The Indo-Pacific region is the convergence zone of multi-earth-spheres with largest biodiversity in the global ocean. However, previous models were not refined enough to resolve the complex strait and topography.
Recently, a research team led by Prof. YIN Baoshu from the Institute of Oceanology of the Chinese Academy of Sciences (IOCAS) has constructed a high-resolution physical-biogeochemical model that covers the whole Indo-Pacific region. The physical model is able to characterize multiscale ocean dynamics process and reproduce seasonal variation of transport at main straits.
The study was published in Journal of Geophysical Research: Oceans on Oct. 29.
Large uncertainties exist in ecosystem model, as the function forms describing biological processes are empirically determined via observation. The accuracy of biogeochemical dynamics in numerical modeling largely depends on the setting of biological parameters, which must be specifically tuned in various regions. Generally, tens of sensitivity experiments must be conducted to optimize only one biological parameter.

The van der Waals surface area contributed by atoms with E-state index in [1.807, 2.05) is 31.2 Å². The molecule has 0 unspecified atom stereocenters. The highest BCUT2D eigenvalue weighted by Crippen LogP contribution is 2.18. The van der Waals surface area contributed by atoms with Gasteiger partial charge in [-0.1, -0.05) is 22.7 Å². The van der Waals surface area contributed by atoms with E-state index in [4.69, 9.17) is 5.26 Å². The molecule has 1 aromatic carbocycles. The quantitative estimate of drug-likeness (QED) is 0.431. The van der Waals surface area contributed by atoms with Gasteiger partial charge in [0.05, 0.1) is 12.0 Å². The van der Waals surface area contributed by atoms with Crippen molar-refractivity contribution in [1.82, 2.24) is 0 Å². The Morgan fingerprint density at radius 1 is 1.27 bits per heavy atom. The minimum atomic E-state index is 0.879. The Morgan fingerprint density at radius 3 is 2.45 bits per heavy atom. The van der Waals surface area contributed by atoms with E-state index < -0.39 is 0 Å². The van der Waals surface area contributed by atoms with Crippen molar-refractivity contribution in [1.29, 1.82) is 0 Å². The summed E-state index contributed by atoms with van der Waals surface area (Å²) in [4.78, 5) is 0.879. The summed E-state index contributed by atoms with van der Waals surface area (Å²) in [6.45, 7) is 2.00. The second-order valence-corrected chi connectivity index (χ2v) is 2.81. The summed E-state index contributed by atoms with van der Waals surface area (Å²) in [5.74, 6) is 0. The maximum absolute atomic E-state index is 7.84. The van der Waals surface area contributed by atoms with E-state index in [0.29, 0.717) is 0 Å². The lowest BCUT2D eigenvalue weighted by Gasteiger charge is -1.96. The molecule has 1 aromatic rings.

A physical-biogeochemical model often consists of several key parameters with high sensitivities, therefore, theoretically, ten thousand or more numerical experiments are required to achieve a set of optimal biological parameters. Obviously, the corresponding computing resources are unaffordable when running a three-dimensional and high-resolution physical-biogeochemical model.
Thus, the researchers applied the conditional nonlinear optimal perturbation (CNOP) method in a realistic physical-biogeochemical model run, which optimized the parameters in remarkably fewer experiments.
Based on the improved model results, they examined the physical mechanisms controlling the seasonal variation of surface chlorophylls in the Lombok Strait region. The mixed-layer depth varied significantly and the ocean dynamics were heterogeneous in/below the mixed layer, so the results from the mixed-layer and fixed-depth budget were different and should be combined to discuss the behind physical mechanism.
Under the joint influence of equatorial Kelvin waves and local wind forcing, the coastal current varied and affected the nutrient transport semi-annually. In the mixed layer, the high nutrient water was formed mainly by the offshore Ekman transport rather than direct local upwelling.
"This study is the first high-resolution biogeochemical simulation optimized by CNOP method," said Dr. GAO Guandong, first author of the study.
"Our research has unraveled the physical mechanisms of high primary productivity in the Lombok Strait region. It laid the model and theory foundation for understanding the large biodiversity in Indo-Pacific region," said Prof. YANG Dezhou, corresponding author of the study.
Schematic plot of the physical drivers behind the nutrient transport that affect the chlorophyll blooms. (Image by IOCAS)
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